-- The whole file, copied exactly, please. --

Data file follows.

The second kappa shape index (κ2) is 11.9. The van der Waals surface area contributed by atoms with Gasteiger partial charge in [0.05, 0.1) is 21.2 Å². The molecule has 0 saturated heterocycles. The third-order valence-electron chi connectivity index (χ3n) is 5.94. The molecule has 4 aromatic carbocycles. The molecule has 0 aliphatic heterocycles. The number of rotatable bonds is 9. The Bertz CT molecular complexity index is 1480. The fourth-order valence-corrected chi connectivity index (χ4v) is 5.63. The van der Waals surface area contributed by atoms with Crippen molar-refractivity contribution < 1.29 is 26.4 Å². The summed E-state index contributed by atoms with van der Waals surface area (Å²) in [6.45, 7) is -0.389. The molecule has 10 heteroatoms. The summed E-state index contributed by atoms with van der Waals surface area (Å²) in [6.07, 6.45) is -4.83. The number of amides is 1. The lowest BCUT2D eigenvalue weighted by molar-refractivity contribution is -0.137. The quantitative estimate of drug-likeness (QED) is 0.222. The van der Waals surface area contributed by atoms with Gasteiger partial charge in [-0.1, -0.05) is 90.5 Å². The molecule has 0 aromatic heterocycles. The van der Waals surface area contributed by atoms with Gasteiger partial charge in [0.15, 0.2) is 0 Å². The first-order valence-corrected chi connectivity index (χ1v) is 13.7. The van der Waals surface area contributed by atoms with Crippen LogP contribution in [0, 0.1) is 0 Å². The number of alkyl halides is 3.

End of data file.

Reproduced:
The second kappa shape index (κ2) is 11.9. The van der Waals surface area contributed by atoms with Gasteiger partial charge in [0.05, 0.1) is 21.2 Å². The molecule has 0 saturated heterocycles. The third-order valence-electron chi connectivity index (χ3n) is 5.94. The molecule has 4 aromatic carbocycles. The molecule has 0 aliphatic heterocycles. The number of rotatable bonds is 9. The Bertz CT molecular complexity index is 1480. The fourth-order valence-corrected chi connectivity index (χ4v) is 5.63. The van der Waals surface area contributed by atoms with Crippen molar-refractivity contribution < 1.29 is 26.4 Å². The summed E-state index contributed by atoms with van der Waals surface area (Å²) in [6.45, 7) is -0.389. The molecule has 10 heteroatoms. The summed E-state index contributed by atoms with van der Waals surface area (Å²) in [6.07, 6.45) is -4.83. The number of amides is 1. The lowest BCUT2D eigenvalue weighted by molar-refractivity contribution is -0.137. The quantitative estimate of drug-likeness (QED) is 0.222. The van der Waals surface area contributed by atoms with Gasteiger partial charge in [-0.1, -0.05) is 90.5 Å². The molecule has 0 aromatic heterocycles. The van der Waals surface area contributed by atoms with Gasteiger partial charge in [0.15, 0.2) is 0 Å². The first-order valence-corrected chi connectivity index (χ1v) is 13.7. The van der Waals surface area contributed by atoms with Crippen LogP contribution in [0, 0.1) is 0 Å². The number of alkyl halides is 3.